Hey , who hasn't had a bad day flaring brake lines ? ha! Brake_Coupon-2-550x277.jpg
     
    loudbang, F-ONE, czuch and 1 other person like this.
  27. edwardlloyd
    Joined: Aug 2, 2003
    Posts: 1,993

    edwardlloyd
    Member
    from Germany

    I splashed out about $150 on the Eastwood machine (in was on a Snowed out sale) and get perfect flares each time now. A tool like that can be a shared purchase between a few friends too. After spending 5 - 15 minutes bending up the perfect brake line, you don't want to ruin it with a bad flare right at the end.

    Sent from my SM-G935F using The H.A.M.B. mobile app
     
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  28. Mr T body
    Joined: Nov 2, 2005
    Posts: 1,629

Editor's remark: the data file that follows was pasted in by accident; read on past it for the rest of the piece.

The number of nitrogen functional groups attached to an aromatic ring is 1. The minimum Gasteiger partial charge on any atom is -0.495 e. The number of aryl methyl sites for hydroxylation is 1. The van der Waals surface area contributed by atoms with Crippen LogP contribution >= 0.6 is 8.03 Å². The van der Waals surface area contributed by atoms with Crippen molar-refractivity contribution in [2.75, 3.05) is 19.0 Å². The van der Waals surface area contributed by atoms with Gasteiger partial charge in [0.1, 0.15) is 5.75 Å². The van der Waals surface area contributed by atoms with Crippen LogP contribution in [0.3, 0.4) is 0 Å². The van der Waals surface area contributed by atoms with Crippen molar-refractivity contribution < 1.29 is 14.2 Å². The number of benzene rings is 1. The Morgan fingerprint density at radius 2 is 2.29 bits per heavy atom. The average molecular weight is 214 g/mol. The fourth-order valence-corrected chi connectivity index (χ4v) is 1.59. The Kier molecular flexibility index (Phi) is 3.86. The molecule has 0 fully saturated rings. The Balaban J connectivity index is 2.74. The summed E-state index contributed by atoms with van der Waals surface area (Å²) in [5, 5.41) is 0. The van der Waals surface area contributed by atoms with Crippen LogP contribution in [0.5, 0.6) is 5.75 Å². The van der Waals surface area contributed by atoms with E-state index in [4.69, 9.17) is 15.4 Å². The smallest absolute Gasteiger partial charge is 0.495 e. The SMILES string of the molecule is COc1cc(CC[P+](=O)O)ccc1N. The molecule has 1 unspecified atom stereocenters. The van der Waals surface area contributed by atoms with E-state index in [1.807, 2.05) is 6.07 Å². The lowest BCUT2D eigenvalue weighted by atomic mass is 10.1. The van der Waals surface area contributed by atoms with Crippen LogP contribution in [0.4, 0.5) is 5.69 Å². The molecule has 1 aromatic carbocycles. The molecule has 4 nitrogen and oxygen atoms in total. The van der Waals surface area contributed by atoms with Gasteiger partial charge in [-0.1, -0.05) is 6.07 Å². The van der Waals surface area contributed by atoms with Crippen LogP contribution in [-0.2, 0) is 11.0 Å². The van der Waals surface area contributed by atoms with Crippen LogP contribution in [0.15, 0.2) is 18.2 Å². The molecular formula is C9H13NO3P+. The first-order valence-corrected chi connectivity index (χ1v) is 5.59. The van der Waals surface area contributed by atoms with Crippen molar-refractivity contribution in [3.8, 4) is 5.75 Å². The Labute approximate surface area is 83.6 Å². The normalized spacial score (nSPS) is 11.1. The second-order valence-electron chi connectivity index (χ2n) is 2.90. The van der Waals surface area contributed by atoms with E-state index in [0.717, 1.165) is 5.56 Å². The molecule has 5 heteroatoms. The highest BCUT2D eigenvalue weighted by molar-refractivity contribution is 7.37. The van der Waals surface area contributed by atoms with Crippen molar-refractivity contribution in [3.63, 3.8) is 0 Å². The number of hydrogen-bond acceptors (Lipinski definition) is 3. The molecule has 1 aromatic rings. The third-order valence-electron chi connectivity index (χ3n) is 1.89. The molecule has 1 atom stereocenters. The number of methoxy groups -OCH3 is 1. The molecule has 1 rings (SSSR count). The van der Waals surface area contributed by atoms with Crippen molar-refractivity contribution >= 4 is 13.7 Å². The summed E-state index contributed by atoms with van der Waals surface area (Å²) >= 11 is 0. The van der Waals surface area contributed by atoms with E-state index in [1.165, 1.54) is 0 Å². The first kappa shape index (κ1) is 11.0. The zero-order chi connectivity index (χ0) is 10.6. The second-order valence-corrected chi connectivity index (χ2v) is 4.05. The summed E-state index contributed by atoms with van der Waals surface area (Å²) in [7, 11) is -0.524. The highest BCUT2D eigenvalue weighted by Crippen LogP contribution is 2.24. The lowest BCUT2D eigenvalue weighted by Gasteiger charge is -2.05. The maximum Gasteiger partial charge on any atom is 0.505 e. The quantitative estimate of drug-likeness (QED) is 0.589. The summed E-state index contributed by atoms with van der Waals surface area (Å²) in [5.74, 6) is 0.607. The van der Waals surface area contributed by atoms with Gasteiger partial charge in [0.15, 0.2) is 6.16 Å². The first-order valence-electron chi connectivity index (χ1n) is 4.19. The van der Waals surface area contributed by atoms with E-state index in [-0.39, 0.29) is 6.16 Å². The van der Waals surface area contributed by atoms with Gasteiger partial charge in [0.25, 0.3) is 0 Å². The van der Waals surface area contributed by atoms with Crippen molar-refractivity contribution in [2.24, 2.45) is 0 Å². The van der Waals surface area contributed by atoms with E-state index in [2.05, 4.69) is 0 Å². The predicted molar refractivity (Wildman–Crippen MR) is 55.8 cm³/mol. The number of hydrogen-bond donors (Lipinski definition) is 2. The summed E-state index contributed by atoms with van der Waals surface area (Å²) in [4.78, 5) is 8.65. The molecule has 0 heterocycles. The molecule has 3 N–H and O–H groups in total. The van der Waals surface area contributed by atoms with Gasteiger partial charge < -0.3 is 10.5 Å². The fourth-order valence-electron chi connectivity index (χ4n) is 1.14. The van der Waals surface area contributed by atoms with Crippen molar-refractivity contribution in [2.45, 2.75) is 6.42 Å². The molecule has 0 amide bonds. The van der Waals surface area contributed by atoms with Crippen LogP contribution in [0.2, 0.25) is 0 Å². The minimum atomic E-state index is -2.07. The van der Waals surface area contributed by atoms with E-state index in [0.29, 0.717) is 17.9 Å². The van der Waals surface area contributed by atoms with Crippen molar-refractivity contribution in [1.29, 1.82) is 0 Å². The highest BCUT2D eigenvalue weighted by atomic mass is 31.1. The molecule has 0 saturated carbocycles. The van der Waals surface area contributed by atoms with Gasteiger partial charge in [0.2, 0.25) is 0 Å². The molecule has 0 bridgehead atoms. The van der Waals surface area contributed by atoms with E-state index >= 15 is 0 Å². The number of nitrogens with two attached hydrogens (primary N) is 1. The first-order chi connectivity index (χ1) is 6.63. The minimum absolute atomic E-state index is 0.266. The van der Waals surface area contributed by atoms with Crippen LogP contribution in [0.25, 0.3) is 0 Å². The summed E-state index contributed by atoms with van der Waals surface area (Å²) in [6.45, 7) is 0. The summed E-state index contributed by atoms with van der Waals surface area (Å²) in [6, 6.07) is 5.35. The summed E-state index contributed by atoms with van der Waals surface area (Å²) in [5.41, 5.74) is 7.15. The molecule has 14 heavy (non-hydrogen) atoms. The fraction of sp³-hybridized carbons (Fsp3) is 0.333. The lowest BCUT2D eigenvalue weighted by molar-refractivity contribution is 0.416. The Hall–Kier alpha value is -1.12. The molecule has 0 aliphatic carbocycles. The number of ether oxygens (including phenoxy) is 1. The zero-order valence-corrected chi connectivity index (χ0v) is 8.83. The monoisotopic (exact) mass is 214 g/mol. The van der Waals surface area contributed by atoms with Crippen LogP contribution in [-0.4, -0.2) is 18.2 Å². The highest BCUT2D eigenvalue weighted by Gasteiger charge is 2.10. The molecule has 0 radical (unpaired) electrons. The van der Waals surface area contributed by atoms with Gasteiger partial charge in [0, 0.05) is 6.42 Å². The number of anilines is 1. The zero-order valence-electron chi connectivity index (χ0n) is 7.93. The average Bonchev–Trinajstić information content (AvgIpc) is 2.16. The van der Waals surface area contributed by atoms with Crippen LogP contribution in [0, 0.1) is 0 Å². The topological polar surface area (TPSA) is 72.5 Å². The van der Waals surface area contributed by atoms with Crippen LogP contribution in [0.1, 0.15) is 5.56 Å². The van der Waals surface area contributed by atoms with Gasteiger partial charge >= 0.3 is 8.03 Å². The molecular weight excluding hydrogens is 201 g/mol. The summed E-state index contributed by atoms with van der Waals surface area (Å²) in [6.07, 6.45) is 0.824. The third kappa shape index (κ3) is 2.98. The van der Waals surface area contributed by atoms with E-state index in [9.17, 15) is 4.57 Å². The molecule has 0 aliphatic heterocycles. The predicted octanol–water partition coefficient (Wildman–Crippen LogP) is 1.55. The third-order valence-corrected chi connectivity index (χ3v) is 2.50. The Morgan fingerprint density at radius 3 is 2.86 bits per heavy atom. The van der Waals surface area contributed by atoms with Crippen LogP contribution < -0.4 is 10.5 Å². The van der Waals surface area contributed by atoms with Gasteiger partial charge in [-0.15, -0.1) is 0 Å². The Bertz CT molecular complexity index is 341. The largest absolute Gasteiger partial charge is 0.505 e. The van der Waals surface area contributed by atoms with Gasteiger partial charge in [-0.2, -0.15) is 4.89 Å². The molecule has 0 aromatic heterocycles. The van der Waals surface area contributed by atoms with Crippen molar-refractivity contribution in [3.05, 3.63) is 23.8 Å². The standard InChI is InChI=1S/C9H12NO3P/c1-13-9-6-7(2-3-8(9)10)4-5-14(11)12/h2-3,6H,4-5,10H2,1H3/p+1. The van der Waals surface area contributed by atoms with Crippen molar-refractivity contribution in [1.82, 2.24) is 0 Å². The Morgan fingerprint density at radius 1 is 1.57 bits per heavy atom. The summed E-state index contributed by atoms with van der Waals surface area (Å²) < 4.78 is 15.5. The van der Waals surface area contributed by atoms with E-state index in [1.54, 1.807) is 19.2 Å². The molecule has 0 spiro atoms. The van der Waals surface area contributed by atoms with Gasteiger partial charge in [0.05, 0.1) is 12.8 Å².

Mr T body
    Alliance Vendor
    from SoCal

    It really doesn't matter how long you've been doing it, you're going to have scrap. This line took 2 attempts and took 2 days to complete. Looks simple doesn't it?
    [​IMG]
     
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  29. Rusty O'Toole
    Joined: Sep 17, 2006
    Posts: 8,450

    Rusty O'Toole
    Member

    Learn to make the line an inch or 2 over length, then you can cut off the bad flare and do it over. Adjust the bends to make up the difference, you can work with a line that is an inch or 2 too long, but its pretty hard to stretch em.
     
    F-ONE and Just Gary like this.
  30. Mr T body
    Joined: Nov 2, 2005
    Posts: 1,629

    Mr T body
    Alliance Vendor
    from SoCal

    I leave an end long, but seldom bend intentional slop in a line. There's always some tweak in every line, but normally it's all or nothing.
     
    F-ONE likes this.